Yatsenyuk’s resignation highlights Ukraine’s structural issues

Yatsenyuk’s resignation highlights Ukraine’s structural issues

The recent resignation of former Prime Minister Yatsenyuk comes against the backdrop of elevated political tensions and highlights structural governance issues in Ukraine, underscoring the risks posed by a high degree of corruption.

In early February, Ukrainian Prime Minister Arseniy Yatsenyuk announced five principles of governance, the second of which was “zero tolerance for corruption, be it in politics and the economy.” Fast forward two months: Yatsenyuk has resigned amid corruption charges accusing him of hindering reforms out of partiality to oligarchs.

Corruption in Ukrainian politics

A controversial figure, Yatsenyuk in many ways has been the face of reform in Ukraine. But the now-former Prime Minister’s tense relationship with his former ally President Poroshenko and with the Parliament has been a constant struggle. It certainly doesn’t help that Ukrainian media outlets have been particularly hard on Yatsenyuk. Poroshenko, on the other hand, enjoyed limited criticism in the media — that is, until he was implicated in the Panama Papers.

On top of that, allegations of corruption then led to a loss in popularity for Yatsenyuk. Support from members of Parliament linked to the very wealthy (steel tycoon Rinat Akhmetov, for instance) had helped sustain his power thus far. Even having stepped down, he affirmed his intent to remain active in his People’s Front party.

Yatsenyuk’s replacement, Volodymyr Groysman, is hardly free from controversy either as cynicism over his competency and merits abounds. Given Groysman’s subordinate (many say, puppet-like) position to Poroshenko, the new dynamic between Prime Minister and President will shift the balance of power in the government.

But there is no reason to expect any less volatility even if Yatsenyuk’s exit means an end to the infighting and bickering. In a two-party ruling coalition made up of Yatsenyuk’s party and the Poroshenko bloc (plus non-affiliated deputies), there will be further strained negotiations and further political instability. Groysman will have a particularly hard time handling Yatsenyuk’s party, especially with how resentful its members are now.

Although the president’s credibility has suffered from revelations of his offshore accounts, many more Poroshenko loyalists will enter the regime, granting him a concentration of power unprecedented in this government. Of course this is a double-edged sword as without the opportunity to scapegoat Yatsenyuk, Poroshenko will now bear the full burden of responsibility for any dissatisfaction.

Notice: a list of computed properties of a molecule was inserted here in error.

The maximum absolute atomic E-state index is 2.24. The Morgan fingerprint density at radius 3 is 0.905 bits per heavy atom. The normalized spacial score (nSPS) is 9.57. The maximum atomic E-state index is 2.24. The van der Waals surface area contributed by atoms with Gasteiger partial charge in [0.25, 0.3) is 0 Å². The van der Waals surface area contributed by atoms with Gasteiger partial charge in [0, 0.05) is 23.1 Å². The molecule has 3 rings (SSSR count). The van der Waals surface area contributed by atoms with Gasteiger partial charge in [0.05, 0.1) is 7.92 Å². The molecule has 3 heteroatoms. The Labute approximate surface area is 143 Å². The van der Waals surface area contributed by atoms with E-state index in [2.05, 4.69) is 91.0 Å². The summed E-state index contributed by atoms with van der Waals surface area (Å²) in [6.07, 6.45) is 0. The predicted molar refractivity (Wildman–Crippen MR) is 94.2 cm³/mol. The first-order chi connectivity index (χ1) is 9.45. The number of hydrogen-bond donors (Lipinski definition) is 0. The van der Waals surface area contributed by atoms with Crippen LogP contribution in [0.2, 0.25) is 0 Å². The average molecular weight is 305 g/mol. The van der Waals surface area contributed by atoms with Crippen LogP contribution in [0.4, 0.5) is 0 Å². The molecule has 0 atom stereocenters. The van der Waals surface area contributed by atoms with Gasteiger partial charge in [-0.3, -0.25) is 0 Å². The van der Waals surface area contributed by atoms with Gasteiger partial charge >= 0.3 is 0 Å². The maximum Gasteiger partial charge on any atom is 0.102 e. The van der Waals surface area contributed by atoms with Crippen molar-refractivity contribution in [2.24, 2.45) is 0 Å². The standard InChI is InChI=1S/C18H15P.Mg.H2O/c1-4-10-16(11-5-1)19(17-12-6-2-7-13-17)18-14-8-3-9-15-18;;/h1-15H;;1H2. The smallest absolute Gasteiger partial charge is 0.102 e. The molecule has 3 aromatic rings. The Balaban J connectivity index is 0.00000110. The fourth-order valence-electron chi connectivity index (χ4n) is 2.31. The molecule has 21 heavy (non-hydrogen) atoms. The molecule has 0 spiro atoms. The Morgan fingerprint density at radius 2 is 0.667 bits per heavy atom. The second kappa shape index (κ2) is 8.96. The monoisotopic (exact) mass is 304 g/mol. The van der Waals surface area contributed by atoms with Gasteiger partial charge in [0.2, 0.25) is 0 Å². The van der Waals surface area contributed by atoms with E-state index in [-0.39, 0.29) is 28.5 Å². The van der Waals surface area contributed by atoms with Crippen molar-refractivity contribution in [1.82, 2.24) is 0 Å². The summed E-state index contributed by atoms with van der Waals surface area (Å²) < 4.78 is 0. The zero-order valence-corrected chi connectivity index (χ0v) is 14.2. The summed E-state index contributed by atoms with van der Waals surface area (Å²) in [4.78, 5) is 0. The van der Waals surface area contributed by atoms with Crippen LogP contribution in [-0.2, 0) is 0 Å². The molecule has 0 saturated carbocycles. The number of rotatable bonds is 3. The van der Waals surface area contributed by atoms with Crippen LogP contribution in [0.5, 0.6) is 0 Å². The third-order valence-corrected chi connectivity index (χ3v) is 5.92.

More trouble ahead for Ukraine’s economy

Even with Yatsenyuk’s exit, corruption continues to shape Ukraine’s political and economic life. It’s a vicious cycle: the economy is weak because the government can’t get its act together to get funding to fix the economy. And this vicious cycle is not just an organically-produced accident of misguided politics overshadowing good intentions.

According to Foreign Policy’s Lev Golinkin: “The reason for the West’s seemingly endless patience is obvious: It’s called Moscow … Nobody understands — and exploits — this better than Kiev’s oligarchs. This is why any attempt to make Kiev accept responsibility for the lack of reforms sets off an explosion of indignant rejoinders reminding the West that the oligarchs are standing up to Russia, fighting for democracy, and defending Western values.”

Meanwhile, Ukraine’s destabilized economy continues to suffer and yet the financial support it so desperately needs is now in serious jeopardy because of the chronic political deadlock, lack of promised reforms, and loss of credibility due to corruption scandals. On top of the delayed release of the IMF package, a Dutch referendum vote did not sway in Ukraine’s favor, coming out against the EU-Ukraine free trade agreement from early 2016.

With its natural resources and strategic geopolitical position, Ukraine has a great deal of potential to flourish economically. However, with this ongoing state of political crisis, there are no signs that the economy will experience a turnaround anytime soon.

Categories: Europe, Politics

About Author

Eileen Filmus

Eileen has worked in the US Congress, conducted research on terrorism and human rights, worked in the private sector and at NGOs. She specialises in the relationship between technology and geopolitical threat management. She has a Masters degree from University of Chicago, where she focused on security, politics, and diplomacy.